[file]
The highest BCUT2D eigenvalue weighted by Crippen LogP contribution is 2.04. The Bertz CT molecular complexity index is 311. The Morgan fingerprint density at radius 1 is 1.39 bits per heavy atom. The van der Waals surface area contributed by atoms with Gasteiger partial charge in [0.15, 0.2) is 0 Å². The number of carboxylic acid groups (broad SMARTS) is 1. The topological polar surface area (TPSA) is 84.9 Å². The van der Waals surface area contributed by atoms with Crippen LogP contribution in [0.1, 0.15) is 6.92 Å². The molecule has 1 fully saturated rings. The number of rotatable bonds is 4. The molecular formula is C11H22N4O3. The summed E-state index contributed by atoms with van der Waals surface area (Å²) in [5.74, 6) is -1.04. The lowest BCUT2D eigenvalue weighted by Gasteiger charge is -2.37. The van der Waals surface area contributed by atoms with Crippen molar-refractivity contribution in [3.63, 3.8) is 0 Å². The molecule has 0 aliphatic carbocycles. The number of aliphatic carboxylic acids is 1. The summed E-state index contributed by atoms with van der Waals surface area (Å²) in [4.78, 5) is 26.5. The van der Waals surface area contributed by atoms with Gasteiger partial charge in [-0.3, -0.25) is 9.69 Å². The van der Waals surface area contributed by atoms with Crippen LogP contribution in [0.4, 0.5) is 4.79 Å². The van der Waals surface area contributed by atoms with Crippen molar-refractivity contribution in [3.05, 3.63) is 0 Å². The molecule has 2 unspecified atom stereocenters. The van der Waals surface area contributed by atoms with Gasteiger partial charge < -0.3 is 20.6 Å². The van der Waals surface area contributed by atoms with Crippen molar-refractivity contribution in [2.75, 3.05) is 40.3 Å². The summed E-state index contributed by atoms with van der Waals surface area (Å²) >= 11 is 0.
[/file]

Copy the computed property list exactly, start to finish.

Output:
The highest BCUT2D eigenvalue weighted by Crippen LogP contribution is 2.04. The Bertz CT molecular complexity index is 311. The Morgan fingerprint density at radius 1 is 1.39 bits per heavy atom. The van der Waals surface area contributed by atoms with Gasteiger partial charge in [0.15, 0.2) is 0 Å². The number of carboxylic acid groups (broad SMARTS) is 1. The topological polar surface area (TPSA) is 84.9 Å². The van der Waals surface area contributed by atoms with Crippen LogP contribution in [0.1, 0.15) is 6.92 Å². The molecule has 1 fully saturated rings. The number of rotatable bonds is 4. The molecular formula is C11H22N4O3. The summed E-state index contributed by atoms with van der Waals surface area (Å²) in [5.74, 6) is -1.04. The lowest BCUT2D eigenvalue weighted by Gasteiger charge is -2.37. The van der Waals surface area contributed by atoms with Crippen molar-refractivity contribution in [3.63, 3.8) is 0 Å². The molecule has 0 aliphatic carbocycles. The number of aliphatic carboxylic acids is 1. The summed E-state index contributed by atoms with van der Waals surface area (Å²) in [4.78, 5) is 26.5. The van der Waals surface area contributed by atoms with Gasteiger partial charge in [-0.3, -0.25) is 9.69 Å². The van der Waals surface area contributed by atoms with Crippen LogP contribution in [0.4, 0.5) is 4.79 Å². The van der Waals surface area contributed by atoms with Crippen molar-refractivity contribution in [3.05, 3.63) is 0 Å². The molecule has 2 unspecified atom stereocenters. The van der Waals surface area contributed by atoms with Gasteiger partial charge < -0.3 is 20.6 Å². The van der Waals surface area contributed by atoms with Crippen molar-refractivity contribution in [2.75, 3.05) is 40.3 Å². The summed E-state index contributed by atoms with van der Waals surface area (Å²) >= 11 is 0.